Commodities trade on exchanges around the world. Commodity prices are extremely volatile and difficult to predict. Gold is a prime example as a commodity with long-term price movements that can shift very rapidly.

Just look at 1980: The prices for an ounce of gold rose to a then all-time high of $850 an ounce in January of that year, partly on fears that then Federal Reserve Chairman Paul Volcker would not be able to tame rampant inflation. As Volcker demonstrated his ability to raise the federal funds rate to control inflation, investors realized the end was not nigh and they rushed for the exits. The price of gold fell to $590 an ounce by that December.

Then, gold prices continued to decline, hitting a 20-year low of $258 an ounce in 1999. But another gold rush had started as the 2000 recession hit. From 2000 to 2012, gold prices increased sixfold. Now this year gold prices have begun to plunge again. It's a roller coaster few investors can stomach.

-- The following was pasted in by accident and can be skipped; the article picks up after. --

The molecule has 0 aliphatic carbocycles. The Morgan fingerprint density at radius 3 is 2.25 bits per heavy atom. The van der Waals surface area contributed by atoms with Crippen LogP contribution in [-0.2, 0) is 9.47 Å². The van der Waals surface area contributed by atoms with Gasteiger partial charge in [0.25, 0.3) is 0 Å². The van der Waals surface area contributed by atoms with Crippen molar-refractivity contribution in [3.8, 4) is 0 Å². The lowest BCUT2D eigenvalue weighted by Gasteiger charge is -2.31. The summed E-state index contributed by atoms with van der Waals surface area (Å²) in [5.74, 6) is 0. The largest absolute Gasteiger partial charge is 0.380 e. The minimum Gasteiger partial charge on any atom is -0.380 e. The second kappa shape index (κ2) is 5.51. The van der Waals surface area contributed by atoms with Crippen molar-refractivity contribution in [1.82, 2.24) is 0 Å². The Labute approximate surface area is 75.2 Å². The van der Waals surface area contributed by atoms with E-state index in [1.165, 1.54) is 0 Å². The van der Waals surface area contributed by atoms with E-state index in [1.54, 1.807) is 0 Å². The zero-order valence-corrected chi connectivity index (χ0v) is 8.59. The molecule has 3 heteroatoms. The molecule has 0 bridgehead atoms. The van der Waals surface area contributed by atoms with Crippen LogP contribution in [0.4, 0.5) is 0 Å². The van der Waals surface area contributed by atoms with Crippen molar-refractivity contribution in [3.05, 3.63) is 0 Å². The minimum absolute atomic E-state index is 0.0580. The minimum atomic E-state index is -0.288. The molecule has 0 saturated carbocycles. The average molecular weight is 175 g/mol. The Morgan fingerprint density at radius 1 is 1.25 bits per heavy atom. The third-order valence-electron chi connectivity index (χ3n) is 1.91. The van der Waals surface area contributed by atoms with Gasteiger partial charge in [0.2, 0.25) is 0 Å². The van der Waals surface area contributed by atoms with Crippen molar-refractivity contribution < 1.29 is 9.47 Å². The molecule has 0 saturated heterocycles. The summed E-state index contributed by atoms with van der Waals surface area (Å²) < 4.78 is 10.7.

"Gold has faced disappointment after disappointment," John Stephenson, a fund manager for First Asset Investment Management Inc., in Toronto, told Bloomberg News. "It's had a 12-year run, but the whole fearmongering that the world is going to end is just not working. So, I think that any last vestige of an investment thesis for gold has been stripped."

Silver prices generally follow a similar pattern to gold, but are not always in lockstep. That's because the supply and demand of the two metals is different, and silver has more industrial applications than gold. Same goes for platinum, which has fallen less sharply in price this year than both gold and silver.

What does this mean for the jewelry market?

Unfortunately, the turmoil in the precious-metals market doesn't translate into cheaper bling. That's because the material used in the jewelry has already been purchased by the jeweler, and the market for jewelry made from precious metals is not the same as the markets for raw commodities.